The results of the studies published in the journal Science – which examined base editing methods in mouse embryos and rice – could have implications for the therapeutic potential of this form of genome editing.
'The single-base gene-editing method was believed to be safe but the new testing tool showed the contrary, so we should make clinical standards as soon as possible to ensure the safety of gene-editing technique,' said Dr Yang Hui of the Shanghai Institutes for Biological Sciences at the Chinese Academy of Sciences, who led the mouse study.
Both studies concluded that cytosine base editing was associated with a large number of off-target mutations. This form of editing changes the DNA bases cytosine to thymidine. However, both studies also found that a different form of base editing, which converts adenine to guanine, was not linked to wide off-target effects.
Scientists in the mouse study developed a new method of measuring off-target effects called Genome-wide Off-Target analysis. The researchers edited one cell of a mouse embryo when it was at two-celled stage. They introduced a fluorescent marker so that they could distinguish edited cells from unedited cells. After allowing the cells to grow and divide, they were then able to examine the daughter cells of both the edited and non-edited cells and check for mutations.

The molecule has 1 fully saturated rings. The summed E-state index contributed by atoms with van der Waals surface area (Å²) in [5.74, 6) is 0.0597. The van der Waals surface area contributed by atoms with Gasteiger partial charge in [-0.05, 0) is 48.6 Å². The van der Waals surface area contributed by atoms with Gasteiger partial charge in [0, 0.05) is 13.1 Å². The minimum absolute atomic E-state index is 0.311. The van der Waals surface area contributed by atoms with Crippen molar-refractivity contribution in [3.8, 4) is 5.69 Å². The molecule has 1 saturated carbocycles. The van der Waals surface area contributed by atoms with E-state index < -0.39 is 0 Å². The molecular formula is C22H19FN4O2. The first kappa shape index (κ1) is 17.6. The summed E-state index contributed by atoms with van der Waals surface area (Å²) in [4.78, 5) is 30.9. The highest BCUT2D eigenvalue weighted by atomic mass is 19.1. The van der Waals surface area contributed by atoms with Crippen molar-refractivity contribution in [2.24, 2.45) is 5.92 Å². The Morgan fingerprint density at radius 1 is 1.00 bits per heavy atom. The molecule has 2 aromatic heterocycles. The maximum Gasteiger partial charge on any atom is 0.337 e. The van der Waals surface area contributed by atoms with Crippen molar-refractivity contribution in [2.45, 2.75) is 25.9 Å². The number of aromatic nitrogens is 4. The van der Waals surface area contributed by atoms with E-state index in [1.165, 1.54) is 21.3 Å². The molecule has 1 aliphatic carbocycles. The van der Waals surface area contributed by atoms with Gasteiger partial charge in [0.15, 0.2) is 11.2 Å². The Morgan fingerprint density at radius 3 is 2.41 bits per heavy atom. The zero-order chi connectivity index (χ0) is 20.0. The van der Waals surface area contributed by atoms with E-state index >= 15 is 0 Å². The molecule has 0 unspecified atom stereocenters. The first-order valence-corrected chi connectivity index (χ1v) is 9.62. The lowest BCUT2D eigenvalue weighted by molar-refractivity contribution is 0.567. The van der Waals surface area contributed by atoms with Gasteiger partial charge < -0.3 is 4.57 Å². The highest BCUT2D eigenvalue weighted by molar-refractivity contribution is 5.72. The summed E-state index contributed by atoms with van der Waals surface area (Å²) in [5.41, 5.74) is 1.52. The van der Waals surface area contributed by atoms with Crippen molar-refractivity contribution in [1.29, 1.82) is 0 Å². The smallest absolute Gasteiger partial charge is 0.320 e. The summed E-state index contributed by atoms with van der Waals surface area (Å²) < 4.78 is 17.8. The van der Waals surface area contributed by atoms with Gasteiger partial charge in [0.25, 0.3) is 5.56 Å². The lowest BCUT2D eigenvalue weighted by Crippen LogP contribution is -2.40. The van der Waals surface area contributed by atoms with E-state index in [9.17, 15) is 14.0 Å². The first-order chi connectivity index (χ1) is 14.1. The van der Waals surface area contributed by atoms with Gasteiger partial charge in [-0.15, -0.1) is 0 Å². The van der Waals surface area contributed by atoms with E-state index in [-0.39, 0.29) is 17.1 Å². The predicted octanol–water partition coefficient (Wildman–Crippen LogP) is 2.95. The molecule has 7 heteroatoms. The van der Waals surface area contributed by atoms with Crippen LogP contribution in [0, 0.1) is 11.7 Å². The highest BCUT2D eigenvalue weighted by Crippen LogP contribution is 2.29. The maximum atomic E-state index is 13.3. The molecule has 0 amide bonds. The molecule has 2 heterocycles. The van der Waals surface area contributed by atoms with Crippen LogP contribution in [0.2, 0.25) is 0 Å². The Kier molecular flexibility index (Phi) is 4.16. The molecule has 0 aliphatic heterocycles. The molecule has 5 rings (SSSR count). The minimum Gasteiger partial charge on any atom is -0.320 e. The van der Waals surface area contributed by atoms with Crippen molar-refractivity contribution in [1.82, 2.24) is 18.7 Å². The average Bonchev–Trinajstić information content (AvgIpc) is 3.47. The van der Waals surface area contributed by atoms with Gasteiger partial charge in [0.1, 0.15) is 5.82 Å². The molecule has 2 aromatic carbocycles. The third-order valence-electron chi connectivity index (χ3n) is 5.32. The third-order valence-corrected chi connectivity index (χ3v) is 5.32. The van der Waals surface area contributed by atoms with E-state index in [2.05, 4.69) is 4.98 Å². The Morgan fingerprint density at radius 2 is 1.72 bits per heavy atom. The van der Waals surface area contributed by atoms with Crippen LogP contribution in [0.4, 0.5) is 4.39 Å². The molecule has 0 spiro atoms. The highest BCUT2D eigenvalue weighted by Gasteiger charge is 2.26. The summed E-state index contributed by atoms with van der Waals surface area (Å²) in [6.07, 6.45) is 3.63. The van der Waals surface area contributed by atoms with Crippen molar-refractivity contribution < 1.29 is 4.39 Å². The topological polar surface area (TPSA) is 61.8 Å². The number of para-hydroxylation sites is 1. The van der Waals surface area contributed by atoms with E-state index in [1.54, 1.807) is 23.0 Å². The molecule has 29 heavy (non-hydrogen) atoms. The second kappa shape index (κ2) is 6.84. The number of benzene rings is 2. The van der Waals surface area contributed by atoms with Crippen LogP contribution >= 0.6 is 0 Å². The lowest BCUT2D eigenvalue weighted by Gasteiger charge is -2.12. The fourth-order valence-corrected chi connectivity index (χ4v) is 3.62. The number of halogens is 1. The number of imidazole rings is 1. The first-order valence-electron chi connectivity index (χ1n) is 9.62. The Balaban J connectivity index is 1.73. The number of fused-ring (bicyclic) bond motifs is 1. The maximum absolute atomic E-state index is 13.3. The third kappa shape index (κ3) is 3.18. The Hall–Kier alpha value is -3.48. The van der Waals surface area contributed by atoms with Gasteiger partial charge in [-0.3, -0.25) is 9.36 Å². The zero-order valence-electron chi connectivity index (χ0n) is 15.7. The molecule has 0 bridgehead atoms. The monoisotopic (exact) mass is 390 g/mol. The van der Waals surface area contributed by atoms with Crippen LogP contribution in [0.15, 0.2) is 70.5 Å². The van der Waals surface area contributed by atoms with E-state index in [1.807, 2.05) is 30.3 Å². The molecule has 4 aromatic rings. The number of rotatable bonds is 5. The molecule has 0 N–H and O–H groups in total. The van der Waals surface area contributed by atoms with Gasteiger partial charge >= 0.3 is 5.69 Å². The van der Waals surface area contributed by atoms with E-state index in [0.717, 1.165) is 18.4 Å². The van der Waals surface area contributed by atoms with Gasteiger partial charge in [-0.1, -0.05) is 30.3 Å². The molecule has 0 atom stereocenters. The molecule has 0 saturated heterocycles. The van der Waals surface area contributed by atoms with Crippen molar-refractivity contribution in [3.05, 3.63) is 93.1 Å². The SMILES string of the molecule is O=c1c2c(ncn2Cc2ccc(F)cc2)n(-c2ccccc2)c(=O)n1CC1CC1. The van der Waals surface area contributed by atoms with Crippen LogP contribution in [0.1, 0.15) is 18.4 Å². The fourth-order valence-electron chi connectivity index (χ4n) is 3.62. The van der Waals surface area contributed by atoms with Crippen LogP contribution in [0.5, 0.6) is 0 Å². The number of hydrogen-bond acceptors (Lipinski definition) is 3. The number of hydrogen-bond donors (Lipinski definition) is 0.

The adenine base editor was associated with almost no off-target effects, but the cytosine base editor changed around one nucleotide in 20 million. That is about 20 times above the mutation rate in ordinary cell division. Some of these mutations occurred in genome regions that are associated with cancer development leading to concern that use of this form of base editing could increase cancer risk.
Professor David Liu, whose group pioneered cytosine base editing said of the mouse study: 'It's a clever, elegant method designed to boost the signal so that we can now detect and understand these rarer types of guide-independent, off-target events.'
The rice study analysed DNA in 77 plants that had been altered with different base editors, controls and untreated plants. The researchers found that cytosine base editing roughly doubled the background mutation rate.
CRISPR base-editing technologies had been widely believed to be a safer form of genome editing and several companies are already investigating the feasibility of using it as a therapy for inherited genetic mutations in humans. The results from these two papers highlight that cytosine base editing may not be as safe as believed. However, the mouse study used higher levels of base editor than is likely to be needed for therapy in a clinical context, and it is possible that using a lower level of base editor might reduce this risk, the authors note.
Commenting in Wired, Dr Steve Murray at the Jackson Laboratory in Bar Harbor, Maine, who is part of a consortium developing safeguards and standards around therapeutic genome-editing, said: 'I don't think we or anybody can come up with a hard and fast rule, that above a certain number of errors it's not useful for anything and below which it's useful for everything. Every disease is different. Every therapy is different. Every patient is different.'